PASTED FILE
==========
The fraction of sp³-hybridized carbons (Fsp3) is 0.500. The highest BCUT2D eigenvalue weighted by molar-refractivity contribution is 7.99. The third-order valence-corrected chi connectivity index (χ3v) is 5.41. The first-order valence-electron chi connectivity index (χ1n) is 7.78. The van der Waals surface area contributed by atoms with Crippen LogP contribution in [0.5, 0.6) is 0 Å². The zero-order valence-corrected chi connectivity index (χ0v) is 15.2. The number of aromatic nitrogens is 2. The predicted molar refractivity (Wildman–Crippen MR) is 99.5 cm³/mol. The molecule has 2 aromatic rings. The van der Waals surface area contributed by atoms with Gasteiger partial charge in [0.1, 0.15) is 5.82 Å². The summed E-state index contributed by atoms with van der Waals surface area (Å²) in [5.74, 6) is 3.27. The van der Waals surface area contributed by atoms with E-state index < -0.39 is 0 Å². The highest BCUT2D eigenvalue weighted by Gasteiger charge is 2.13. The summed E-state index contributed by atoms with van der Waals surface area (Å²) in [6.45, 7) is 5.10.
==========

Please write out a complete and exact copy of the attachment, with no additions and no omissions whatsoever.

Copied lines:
The fraction of sp³-hybridized carbons (Fsp3) is 0.500. The highest BCUT2D eigenvalue weighted by molar-refractivity contribution is 7.99. The third-order valence-corrected chi connectivity index (χ3v) is 5.41. The first-order valence-electron chi connectivity index (χ1n) is 7.78. The van der Waals surface area contributed by atoms with Crippen LogP contribution in [0.5, 0.6) is 0 Å². The zero-order valence-corrected chi connectivity index (χ0v) is 15.2. The number of aromatic nitrogens is 2. The predicted molar refractivity (Wildman–Crippen MR) is 99.5 cm³/mol. The molecule has 2 aromatic rings. The van der Waals surface area contributed by atoms with Gasteiger partial charge in [0.1, 0.15) is 5.82 Å². The summed E-state index contributed by atoms with van der Waals surface area (Å²) in [5.74, 6) is 3.27. The van der Waals surface area contributed by atoms with E-state index < -0.39 is 0 Å². The highest BCUT2D eigenvalue weighted by Gasteiger charge is 2.13. The summed E-state index contributed by atoms with van der Waals surface area (Å²) in [6.45, 7) is 5.10.